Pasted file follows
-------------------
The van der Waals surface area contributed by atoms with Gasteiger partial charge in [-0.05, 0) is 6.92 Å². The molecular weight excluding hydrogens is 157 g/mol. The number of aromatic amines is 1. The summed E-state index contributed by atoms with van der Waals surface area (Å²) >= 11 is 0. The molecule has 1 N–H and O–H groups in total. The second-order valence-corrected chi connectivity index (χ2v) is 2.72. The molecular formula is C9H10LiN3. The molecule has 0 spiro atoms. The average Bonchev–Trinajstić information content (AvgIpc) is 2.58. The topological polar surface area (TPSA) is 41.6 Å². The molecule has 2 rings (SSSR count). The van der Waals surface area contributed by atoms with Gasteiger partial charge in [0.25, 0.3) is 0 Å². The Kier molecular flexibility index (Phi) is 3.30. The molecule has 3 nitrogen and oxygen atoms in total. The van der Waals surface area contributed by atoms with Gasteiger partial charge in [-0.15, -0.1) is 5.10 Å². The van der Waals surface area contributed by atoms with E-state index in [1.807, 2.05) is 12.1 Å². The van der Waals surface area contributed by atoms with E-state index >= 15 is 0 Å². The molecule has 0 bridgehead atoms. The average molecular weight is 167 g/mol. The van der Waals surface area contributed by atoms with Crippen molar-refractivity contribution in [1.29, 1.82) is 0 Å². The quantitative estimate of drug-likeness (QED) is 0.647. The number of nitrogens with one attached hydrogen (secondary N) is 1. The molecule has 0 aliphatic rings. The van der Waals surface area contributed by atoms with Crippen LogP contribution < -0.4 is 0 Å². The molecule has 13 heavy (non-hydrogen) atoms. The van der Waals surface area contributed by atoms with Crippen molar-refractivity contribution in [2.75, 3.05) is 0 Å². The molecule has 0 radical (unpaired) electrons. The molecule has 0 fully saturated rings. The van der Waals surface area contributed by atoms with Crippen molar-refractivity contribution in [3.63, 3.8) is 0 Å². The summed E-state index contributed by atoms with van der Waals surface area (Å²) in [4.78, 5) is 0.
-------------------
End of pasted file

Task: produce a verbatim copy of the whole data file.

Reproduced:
The van der Waals surface area contributed by atoms with Gasteiger partial charge in [-0.05, 0) is 6.92 Å². The molecular weight excluding hydrogens is 157 g/mol. The number of aromatic amines is 1. The summed E-state index contributed by atoms with van der Waals surface area (Å²) >= 11 is 0. The molecule has 1 N–H and O–H groups in total. The second-order valence-corrected chi connectivity index (χ2v) is 2.72. The molecular formula is C9H10LiN3. The molecule has 0 spiro atoms. The average Bonchev–Trinajstić information content (AvgIpc) is 2.58. The topological polar surface area (TPSA) is 41.6 Å². The molecule has 2 rings (SSSR count). The van der Waals surface area contributed by atoms with Gasteiger partial charge in [0.25, 0.3) is 0 Å². The Kier molecular flexibility index (Phi) is 3.30. The molecule has 3 nitrogen and oxygen atoms in total. The van der Waals surface area contributed by atoms with Gasteiger partial charge in [-0.15, -0.1) is 5.10 Å². The van der Waals surface area contributed by atoms with E-state index in [1.807, 2.05) is 12.1 Å². The van der Waals surface area contributed by atoms with E-state index >= 15 is 0 Å². The molecule has 0 bridgehead atoms. The average molecular weight is 167 g/mol. The van der Waals surface area contributed by atoms with Crippen molar-refractivity contribution in [1.29, 1.82) is 0 Å². The quantitative estimate of drug-likeness (QED) is 0.647. The number of nitrogens with one attached hydrogen (secondary N) is 1. The molecule has 0 aliphatic rings. The van der Waals surface area contributed by atoms with Crippen LogP contribution < -0.4 is 0 Å². The molecule has 13 heavy (non-hydrogen) atoms. The van der Waals surface area contributed by atoms with Crippen molar-refractivity contribution in [2.75, 3.05) is 0 Å². The molecule has 0 radical (unpaired) electrons. The molecule has 0 fully saturated rings. The van der Waals surface area contributed by atoms with Crippen molar-refractivity contribution in [3.63, 3.8) is 0 Å². The summed E-state index contributed by atoms with van der Waals surface area (Å²) in [4.78, 5) is 0.